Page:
I know that others have it worse. I understand that this level and depth I am at is not going to last forever. I’ve been here before, with less understanding, less capability to recognize it, and less inclination to do something about it. I am more than I ever have been, even when I appeared to be more in the eyes of the world.

Matthew 5 – The Beatitudes

“How blessed are the poor in spirit!
    for the Kingdom of Heaven is theirs.

“How blessed are those who mourn!
    for they will be comforted.

Complete Jewish Bible (CJB) Copyright © 1998 by David H. Stern. All rights reserved. Bible Gateway

I dare not ask how much more blessed can I be.



  1. Great post Kina! Just keep working to improve your circumstances, and at the same time improve your perceptions. The answers are not all outside in the world, or all inside your head/body, it’s a bit of both 🙂

    All the best Kina!



    1. Athena,
      “Everything will be alright in the end. If it isn’t alright, it must not yet be the end.” or something like that. Thank you for your continual encouragement and support.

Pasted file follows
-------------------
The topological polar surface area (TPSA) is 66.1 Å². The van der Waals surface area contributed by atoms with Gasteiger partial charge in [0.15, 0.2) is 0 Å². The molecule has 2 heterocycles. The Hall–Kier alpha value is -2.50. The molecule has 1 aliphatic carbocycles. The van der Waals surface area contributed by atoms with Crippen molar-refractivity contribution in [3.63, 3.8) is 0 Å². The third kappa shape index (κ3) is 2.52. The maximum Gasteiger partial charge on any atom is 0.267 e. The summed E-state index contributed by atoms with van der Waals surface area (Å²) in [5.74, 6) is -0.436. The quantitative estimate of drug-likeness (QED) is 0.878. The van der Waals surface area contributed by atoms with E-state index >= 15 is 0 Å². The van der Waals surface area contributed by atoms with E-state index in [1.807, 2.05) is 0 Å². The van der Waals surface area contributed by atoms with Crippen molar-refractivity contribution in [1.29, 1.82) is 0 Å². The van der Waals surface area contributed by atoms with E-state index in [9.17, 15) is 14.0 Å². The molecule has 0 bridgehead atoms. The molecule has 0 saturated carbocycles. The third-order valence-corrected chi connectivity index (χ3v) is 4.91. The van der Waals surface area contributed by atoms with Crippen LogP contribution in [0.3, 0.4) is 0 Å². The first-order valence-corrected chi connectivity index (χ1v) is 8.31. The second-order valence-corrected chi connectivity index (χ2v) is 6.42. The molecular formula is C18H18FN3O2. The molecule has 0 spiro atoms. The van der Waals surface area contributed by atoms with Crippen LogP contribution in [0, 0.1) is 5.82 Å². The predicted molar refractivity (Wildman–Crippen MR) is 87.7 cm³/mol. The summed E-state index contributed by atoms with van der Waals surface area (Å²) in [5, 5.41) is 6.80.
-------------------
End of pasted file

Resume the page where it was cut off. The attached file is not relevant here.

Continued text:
2. Very Compelling. Thanks so much for sharing. What I consider sad and which annoys me is that so many people don’t realize that Alcohol is right there in the list of most addicting drugs on the planet. They think “It is legal, it can’t be that bad.”

    The AA slogan of “One day at a time” holds true for so many battles we fight.

    Thanks for sharing
    Dr. Hale


  3. Bless you, this sounds like such a battle! Life can be a tough ole’ thing. I hope you continue to take this one day at a time, and that it will get better and better. I think it’s valuable that you reach out to others with similar problems. You’ll be more empathetic since you struggle with this. Blessings to you.